"An Odyssey of Whispers"
I seek to explore the interconnection between abstraction and concreteness within the genre of African American story telling and historical reconstruction.
1973 - 1975 Art Students League (Howard Sandon)
1976 - 1981 River Cultural Center of the Arts (Joseph Parenti)
1982- Present Self Taught
2005 Pounder - Kone Artspace Group Show
2004 lona Gallery "Spirits Among Us" Savannah, Georgia. Solo Show
2003 Danny Simmons Corridor Gallery Brooklyn, New York "Sankofa" Group Show
2003 Serendipity Glen Ridge, New Jersey Journey Solo
2003 Inter Visionary Gallery Washington, DC "Dance" Group Show
2003 Northern Westchester Center for the Arts Mount Kisco, New York Black Hair Group Show
2002 Danny Simmons Corridor Gallery Brooklyn, New York Group Show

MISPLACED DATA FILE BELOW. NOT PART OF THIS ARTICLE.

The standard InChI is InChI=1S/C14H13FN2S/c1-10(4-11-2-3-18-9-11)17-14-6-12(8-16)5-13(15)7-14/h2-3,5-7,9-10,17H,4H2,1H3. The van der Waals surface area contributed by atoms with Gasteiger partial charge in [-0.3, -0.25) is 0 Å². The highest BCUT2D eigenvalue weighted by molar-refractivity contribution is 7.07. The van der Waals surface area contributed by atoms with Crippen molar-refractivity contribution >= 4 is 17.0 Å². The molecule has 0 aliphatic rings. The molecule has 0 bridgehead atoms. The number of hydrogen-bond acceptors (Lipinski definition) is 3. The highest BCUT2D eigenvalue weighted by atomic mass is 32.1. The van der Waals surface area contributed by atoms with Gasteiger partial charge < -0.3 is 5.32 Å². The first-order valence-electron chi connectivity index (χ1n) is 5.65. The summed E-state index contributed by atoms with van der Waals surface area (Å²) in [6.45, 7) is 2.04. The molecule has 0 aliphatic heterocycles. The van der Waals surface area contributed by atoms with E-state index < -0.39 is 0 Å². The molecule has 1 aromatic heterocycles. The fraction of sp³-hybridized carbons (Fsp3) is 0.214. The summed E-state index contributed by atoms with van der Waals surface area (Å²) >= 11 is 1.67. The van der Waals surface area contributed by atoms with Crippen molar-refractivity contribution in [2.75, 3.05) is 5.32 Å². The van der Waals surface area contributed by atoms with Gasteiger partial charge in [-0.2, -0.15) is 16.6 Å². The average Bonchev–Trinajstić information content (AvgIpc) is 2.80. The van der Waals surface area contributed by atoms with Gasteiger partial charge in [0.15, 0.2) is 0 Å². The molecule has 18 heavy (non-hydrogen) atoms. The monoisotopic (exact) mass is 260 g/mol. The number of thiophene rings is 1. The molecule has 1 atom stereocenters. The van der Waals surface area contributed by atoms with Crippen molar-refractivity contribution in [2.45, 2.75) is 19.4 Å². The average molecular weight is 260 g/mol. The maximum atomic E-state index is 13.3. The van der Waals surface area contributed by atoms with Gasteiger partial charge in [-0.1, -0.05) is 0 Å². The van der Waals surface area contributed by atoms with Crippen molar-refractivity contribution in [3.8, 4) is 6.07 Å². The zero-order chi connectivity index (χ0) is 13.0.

2002 Graham Gallery Washington, DC Solo Show
2002-2001 Satta Gallery Brooklyn, New York Solo Show
2001 Danny Simmons Corridor Gallery Brooklyn, New York Group Show
2001 Art Center Gallery New Milford, New Jersey Black History Celebration Group Show
2001 Northern Westchester Center for the Arts Mount Kisco, New York Faces Group Show
2001 Graham Gallery Washington, DC Christmas in October Group Show
1998 Akente Express Gallery Denver, Colorado Solo Show
1998 Black Heritage Western Museum Denver, Colorado Solo Show
1998 Black Heritage Gallery Houston, Texas Solo Show
1997 The Museum of Fine Arts Houston, Texas Call and Response Group Show
1997 Barnes/Blackman Gallery Houston, Texas Black & White Relations Group Show
1997 Bertice Berry Commissioned Mural San Diego, California
1996 Black History Group Show Barrett House Gallery Poughkeepsie, New York
1996 Solo Show 'Struggle, Strength,and Survival' Winslow Gallery Poughkeepsie, New York
1995 Solo Show Gloria Marcus Gallery Stamford, Connecticut Paintings
1995 Solo Show Arts Gallery Minneapolis, Minnesota Paintings
1994 Solo Show Millbrook Arts Center Millbrook, New York Paintings